Overall the keynote was a fairly interesting run through the need for cyber security in law firms, building on the quote from Joe Patrice editor Above the Law “Law firms are the soft underbelly of American cyber security”. For me the key message that came out loud and clear, both during the talk and on the twitter stream, was the biggest risk was from inside the firm. The picture below was put and this point was made that above all these was the end user.
(Metasploit is an open source database of cyber exploits, this can be used for both pen-tests or by hackers. The point was that the regulators advice was usually behind this, so planning for what the regulators in legal stipulate is probably not enough. The above items were the levels of threat, so first are the lone hackers, then above them is the hacktivist network e.g. anonymous. Not on this diagram but mentioned was that right at the top was actually the internal users as the weakest link/biggest threat to the firm)
Wednesday’s keynote was another future gazing talk, this time from Rohit Talwar entitled “Unleashing IT To Disrupt, Define and Differentiate Future Strategies”. It was interesting stuff but the overall gist was what we’ve heard numerous times in legal “Everyone is chasing the premium work, so how do you differentiate?”.
I can see the point and would love to think one prediction he made would could true, that lawyers inside firms are getting frustrated at pace of change or not being able to create new ways of working within their firm. And that these lawyers will break away and work with IT firms and venture capitalists to create new ventures. But I still stand by my posts made here and here on how I think things will pan out.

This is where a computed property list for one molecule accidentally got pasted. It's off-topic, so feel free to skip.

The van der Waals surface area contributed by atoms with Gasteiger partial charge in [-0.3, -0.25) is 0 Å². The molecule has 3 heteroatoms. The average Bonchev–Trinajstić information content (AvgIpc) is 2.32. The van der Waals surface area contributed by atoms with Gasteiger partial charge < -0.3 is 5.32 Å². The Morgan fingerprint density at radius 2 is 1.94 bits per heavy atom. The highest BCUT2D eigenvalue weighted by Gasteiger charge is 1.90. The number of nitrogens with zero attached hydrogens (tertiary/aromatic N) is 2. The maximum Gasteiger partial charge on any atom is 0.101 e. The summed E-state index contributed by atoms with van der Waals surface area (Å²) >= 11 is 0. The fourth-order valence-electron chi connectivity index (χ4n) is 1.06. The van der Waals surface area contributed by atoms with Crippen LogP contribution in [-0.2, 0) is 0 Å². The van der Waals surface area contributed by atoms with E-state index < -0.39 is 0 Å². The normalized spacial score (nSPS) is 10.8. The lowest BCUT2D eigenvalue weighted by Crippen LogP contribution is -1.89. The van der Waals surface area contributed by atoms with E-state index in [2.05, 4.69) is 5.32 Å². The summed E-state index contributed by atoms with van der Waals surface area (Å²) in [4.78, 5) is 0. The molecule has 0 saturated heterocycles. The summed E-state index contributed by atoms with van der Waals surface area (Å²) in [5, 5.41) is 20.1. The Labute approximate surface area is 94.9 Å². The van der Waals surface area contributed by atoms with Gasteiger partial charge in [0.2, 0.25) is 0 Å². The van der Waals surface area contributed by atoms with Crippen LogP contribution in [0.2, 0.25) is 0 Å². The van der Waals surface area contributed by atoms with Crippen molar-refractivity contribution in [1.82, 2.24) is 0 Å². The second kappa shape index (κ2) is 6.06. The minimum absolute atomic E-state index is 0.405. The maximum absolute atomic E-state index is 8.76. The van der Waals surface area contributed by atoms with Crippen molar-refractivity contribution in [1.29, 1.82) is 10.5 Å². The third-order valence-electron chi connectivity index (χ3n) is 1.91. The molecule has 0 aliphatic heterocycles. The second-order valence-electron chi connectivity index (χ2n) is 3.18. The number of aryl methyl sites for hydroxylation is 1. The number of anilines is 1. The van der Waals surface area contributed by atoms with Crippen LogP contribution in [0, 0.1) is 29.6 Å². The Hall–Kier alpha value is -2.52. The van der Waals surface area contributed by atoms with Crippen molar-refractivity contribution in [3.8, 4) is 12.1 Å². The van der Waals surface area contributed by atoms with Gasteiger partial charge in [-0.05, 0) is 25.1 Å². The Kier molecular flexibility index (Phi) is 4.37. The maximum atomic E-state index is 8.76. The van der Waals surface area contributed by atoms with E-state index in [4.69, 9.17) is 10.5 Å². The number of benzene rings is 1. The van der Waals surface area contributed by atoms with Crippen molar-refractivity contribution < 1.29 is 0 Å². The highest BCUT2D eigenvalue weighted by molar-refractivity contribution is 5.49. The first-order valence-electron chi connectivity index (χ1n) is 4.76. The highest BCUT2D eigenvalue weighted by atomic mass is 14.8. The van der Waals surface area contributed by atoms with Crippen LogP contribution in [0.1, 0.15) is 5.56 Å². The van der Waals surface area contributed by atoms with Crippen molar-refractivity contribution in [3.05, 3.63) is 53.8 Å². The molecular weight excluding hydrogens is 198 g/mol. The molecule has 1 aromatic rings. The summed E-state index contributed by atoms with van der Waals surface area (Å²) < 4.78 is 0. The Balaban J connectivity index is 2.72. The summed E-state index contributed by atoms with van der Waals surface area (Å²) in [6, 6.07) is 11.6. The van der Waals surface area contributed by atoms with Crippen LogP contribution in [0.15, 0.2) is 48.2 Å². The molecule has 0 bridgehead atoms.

There were some bits that I did pull out from the keynote that were worth re-airing. That IT should start thinking more like a consultancy, building close business alignment and a strategic approach to management of IT (an example was give of Taylor Wessing who put all their senior IT managers through account management training). Another example given was Seyfarth Shaw:
- They went through and process mapped all matters (currently have about 500 different mapped out as swim lane diagrams)
- Can then play these swim lanes back to the client to talk through exactly how the matter will play out, tailoring these to the client in the chat
- Can then plan these out and come up with a detailed plan and cost for the matter
Finally it wouldn’t be an ILTA without a mention of the vendor hall and this years kicked off with a super hero themed opening on the Monday evening. Most of the big named vendors are in attendance, but I have to say I struggle to get around the hall to see anything new. By the time I’ve seen the sessions, spoken to the vendors we use or are looking at using, there is very little time to see any new stuff (back to the need for a wingman to free up a good session in the hall or a bit more forward planning and arranging of demos in advance!).
Also I think unfortunately a lot of vendors hold their new product press releases until the start of the conference, meaning a) even if I had pre-planned it wouldn’t have been any good and b) by the time the release comes out most of our diaries are over subscribed already. Maybe in future some information or teasers on the new stuff could be released a couple of weeks before the event?
That was my week in Nashville, a very useful and enjoyable conference (albeit very busy). In my last post next week I will focus on one of these new products, one that garnered quite a lot of comment on social media through the week and after. That is Microsoft’s Matter Centre, their DM for Legal based on Office365 in the cloud.